The factual position, as ascertained by the Labour Inspector, was that Ms Kirk habitually worked on Fridays and therefore she should have been paid for Good Friday 2006. Similarly, Ms Kirk habitually worked on Mondays and accordingly she should have been paid for Easter Monday as well. In relation to Anzac Day, there is no argument that Ms Kirk worked three hours but she was not paid time and a half which the Holidays Act 2003 (s 50) requires. She is entitled to the extra half time for the hours worked. Further, because she worked on a Public Holiday and has not had the benefit of a paid holiday as s 56 of the Holidays Act entitles her to, she is also entitled to a paid alternative day. 
In relation to annual holiday pay, again the question of whether Ms Kirk is a casual worker (as Ms Barrett contends) or a permanent worker as Ms Kirk believes, is neither here nor there. As I have indicated, I am satisfied that Ms Barrett is correct as to Ms Kirk's status but nothing turns on the distinction. 
The Labour Inspector has, by marrying the records of the employer and the employee together, been able to reach a conclusion as to Ms Kirk's holiday pay entitlement. 
Fundamental to Ms Barrett's defence of the claim in this regard is her contention that Ms Kirk was paid her holiday pay as part of her hourly rate. I indicated to Ms Barrett in the course of the investigation meeting that that contention could only successfully be made out if there was a written employment agreement which affirmatively committed the employee to a wage rate inclusive of holiday pay. As no such employment agreement exists, it is simply impossible for Ms Barrett to successfully maintain her claim that a wage rate inclusive of annual holiday pay was agreed to. 
It follows that a simple calculation can be done of the wages paid by Ms Barrett to Ms Kirk over the period of the employment and the annual holiday pay discerned from those calculations.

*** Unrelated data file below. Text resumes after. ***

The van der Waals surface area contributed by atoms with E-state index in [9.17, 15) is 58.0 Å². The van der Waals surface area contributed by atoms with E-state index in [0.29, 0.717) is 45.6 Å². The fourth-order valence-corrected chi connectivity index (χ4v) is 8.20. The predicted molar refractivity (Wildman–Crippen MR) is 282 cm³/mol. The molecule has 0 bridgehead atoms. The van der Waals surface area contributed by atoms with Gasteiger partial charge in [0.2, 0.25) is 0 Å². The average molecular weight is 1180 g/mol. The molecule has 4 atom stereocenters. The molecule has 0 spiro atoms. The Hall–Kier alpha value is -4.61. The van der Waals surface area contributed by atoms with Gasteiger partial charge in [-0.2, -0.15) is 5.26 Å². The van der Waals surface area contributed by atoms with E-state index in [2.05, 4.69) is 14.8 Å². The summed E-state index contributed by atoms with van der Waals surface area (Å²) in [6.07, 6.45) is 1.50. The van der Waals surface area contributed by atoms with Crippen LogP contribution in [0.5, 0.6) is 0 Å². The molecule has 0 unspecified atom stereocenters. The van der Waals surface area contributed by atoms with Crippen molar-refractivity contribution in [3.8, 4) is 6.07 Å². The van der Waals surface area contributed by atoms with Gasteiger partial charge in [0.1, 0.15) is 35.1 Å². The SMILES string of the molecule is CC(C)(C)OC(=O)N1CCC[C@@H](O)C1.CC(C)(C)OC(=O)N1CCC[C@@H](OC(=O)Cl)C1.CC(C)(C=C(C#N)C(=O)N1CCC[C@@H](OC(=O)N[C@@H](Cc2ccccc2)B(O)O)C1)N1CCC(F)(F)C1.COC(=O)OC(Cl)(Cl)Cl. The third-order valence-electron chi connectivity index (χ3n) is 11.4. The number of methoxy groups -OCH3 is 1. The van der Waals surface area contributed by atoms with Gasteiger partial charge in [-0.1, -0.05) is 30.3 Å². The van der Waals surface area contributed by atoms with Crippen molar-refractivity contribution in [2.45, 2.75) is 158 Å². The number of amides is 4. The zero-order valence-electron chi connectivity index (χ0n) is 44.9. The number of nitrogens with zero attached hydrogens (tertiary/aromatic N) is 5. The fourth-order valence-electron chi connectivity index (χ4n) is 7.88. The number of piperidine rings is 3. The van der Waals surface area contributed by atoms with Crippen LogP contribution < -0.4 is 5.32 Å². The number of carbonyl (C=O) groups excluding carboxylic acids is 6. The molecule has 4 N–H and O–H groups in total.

I have great sympathy for the parties, living as they do in close proximity to one another in a small rural community. Each blames the other for their inability to resolve this matter by agreement. Ms Kirk says that Ms Barrett refused to engage with her and ordered her off her property; Ms Barrett says that Ms Kirk was abusive and that she ordered her off her property because she was abusive. 
The fact that there are ongoing arguments and difficulties between the two families is a source of regret but not something which the Authority can advance. 
I am satisfied on the evidence before me that Ms Barrett owes Ms Kirk the following sums: 
80% of one weeks wages calculated in accordance with s 98(1) of the Accident Compensation and Rehabilitation Act 1992 in the sum of $250; and 
The sum of $504.99 being the holiday pay and statutory holiday pay due and owing by Ms Barrett to Ms Kirk; and 
The sum of $70 being the filing fee incurred by Ms Kirk in her filing her statement of problem in the Authority. 
I order Ms Barrett to pay those sums to Ms Kirk. I note that Ms Barrett has indicated to me that she is temporarily somewhat stretched for funds. She has also indicated to me that she wishes to put the matter behind her and to pay the sum that the Authority orders on the basis that she now has a better understanding of why those sums are actually owed by her. 
Because I am satisfied that Ms Barrett genuinely wishes to put the matter behind her, and because I am sure that it is Ms Kirk's wish as well, I direct that Ms Barrett have time to meet her obligations such that the total amount owing of $824.99 is to be paid to Ms Kirk in three more or less equal monthly instalments, the first of such instalments in the sum of $274.99 to be paid on or before 30 days from the date of this determination, the second 60 days from the date of this determination and the third and final payment 90 days from the date of this determination. 
In the event that Ms Barrett does not pay any of those part payments on or before the date I have directed, then the whole outstanding amount becomes due and owing immediately the default happens and Ms Kirk may take the appropriate action to recover the monies owed to her through the Court system.